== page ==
Medical Definition of Morquio syndrome
Morquio syndrome: An inherited error in carbohydrate metabolism that results in mucopolysaccharide accumulation and severe skeletal defects. The defects are present at birth and include severe deformity of the spine and chest, short neck, loose and enlarged joints, and irregular ends of the long bones. The disorder is inherited in an autosomal recessive manner.
To give a synopsis of the disease: There is severe growth retardation (adult height 82 to 115 cm); the skull is unusually thick and dense; there are corneal opacities (clouding of the eyes) and hearing loss. The liver is slightly enlarged. There are multiple abnormalities of the spine (platyspondyly, odontoid hypoplasia, cervical subluxation and cervical myelopathy). The chest is pigeon-shaped (pectus carinatum). There is joint laxity and knock knees (genu valgum) and hip deformity (dysplasia). The intelligence is normal. (In other words, there is no tendency to mental retardation.) There are multiple abnormal lab findings (galactosamine-6-sulfatase deficiency in fibroblasts and amniocytes, keratan sulfaturia that decreases with age, and metachromasia of white blood cells and fibroblasts). The error in carbohydrate metabolism is a deficiency of the enzyme galactosamine-6-sulfatase. Enzyme replacement therapy has not been effective to date. Prenatal diagnosis is feasible by amniocentesis. As mentioned, the inheritance is autosomal recessive, meaning that the parents who seem normal each carry one Morquio gene and their boys and girls each run a 1 in 4 (25%) risk of receiving both of the parental Morquio genes and having the disease. The Morquio gene is located on chromosome 16 (in chromosome subband 16q24.3).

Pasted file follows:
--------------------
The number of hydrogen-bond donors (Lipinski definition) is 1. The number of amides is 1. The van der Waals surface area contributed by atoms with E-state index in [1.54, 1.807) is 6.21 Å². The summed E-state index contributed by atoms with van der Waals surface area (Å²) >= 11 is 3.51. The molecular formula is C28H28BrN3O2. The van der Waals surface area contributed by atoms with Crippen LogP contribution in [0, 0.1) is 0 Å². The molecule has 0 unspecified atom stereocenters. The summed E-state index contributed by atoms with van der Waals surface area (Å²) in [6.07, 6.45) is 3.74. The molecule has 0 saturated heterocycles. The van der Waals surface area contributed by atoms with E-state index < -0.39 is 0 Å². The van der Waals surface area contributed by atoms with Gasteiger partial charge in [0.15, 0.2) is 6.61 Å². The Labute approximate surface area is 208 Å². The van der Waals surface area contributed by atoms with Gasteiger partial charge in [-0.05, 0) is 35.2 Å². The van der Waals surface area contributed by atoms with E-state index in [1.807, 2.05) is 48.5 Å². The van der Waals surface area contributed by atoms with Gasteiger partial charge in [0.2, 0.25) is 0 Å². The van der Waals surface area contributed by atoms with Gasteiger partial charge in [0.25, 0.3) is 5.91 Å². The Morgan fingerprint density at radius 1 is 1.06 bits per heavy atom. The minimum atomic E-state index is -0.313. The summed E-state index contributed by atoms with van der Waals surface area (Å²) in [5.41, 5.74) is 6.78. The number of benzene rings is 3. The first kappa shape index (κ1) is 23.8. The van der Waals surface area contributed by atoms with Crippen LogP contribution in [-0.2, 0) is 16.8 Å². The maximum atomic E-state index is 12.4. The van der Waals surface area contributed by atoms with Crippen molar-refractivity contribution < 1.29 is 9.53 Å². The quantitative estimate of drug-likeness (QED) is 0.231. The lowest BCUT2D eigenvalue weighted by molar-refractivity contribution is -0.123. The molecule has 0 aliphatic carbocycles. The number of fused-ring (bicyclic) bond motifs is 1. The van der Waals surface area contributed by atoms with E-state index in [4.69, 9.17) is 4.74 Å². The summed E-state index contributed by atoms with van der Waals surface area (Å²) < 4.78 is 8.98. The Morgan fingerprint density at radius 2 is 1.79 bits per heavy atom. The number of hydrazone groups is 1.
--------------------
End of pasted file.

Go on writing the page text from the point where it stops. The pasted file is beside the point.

The condition was first described, simultaneously and independently in 1929, by Luis Morquio in Montevideo, Uruguay, and by JF Brailsford in Birmingham, England. They both recognized the occurrence of corneal clouding, aortic valve disease, and urinary excretion of keratosulfate. Morquio observed the disorder in 4 sibs in a family of Swedish extraction and, to further compound the international melange, reported his observations in French (Sur une forme de dystrophie osseuse familiale. Bull. Soc. (Pediat. Paris 27: 145-152, 1929). The disease should be called Morquio-Brailsford (or the reverse) syndrome, but this is rarely done. However, Morquio syndrome is sometimes called by its biochemical name -- Mucopolysaccharidosis Type IV. (MPS IV)
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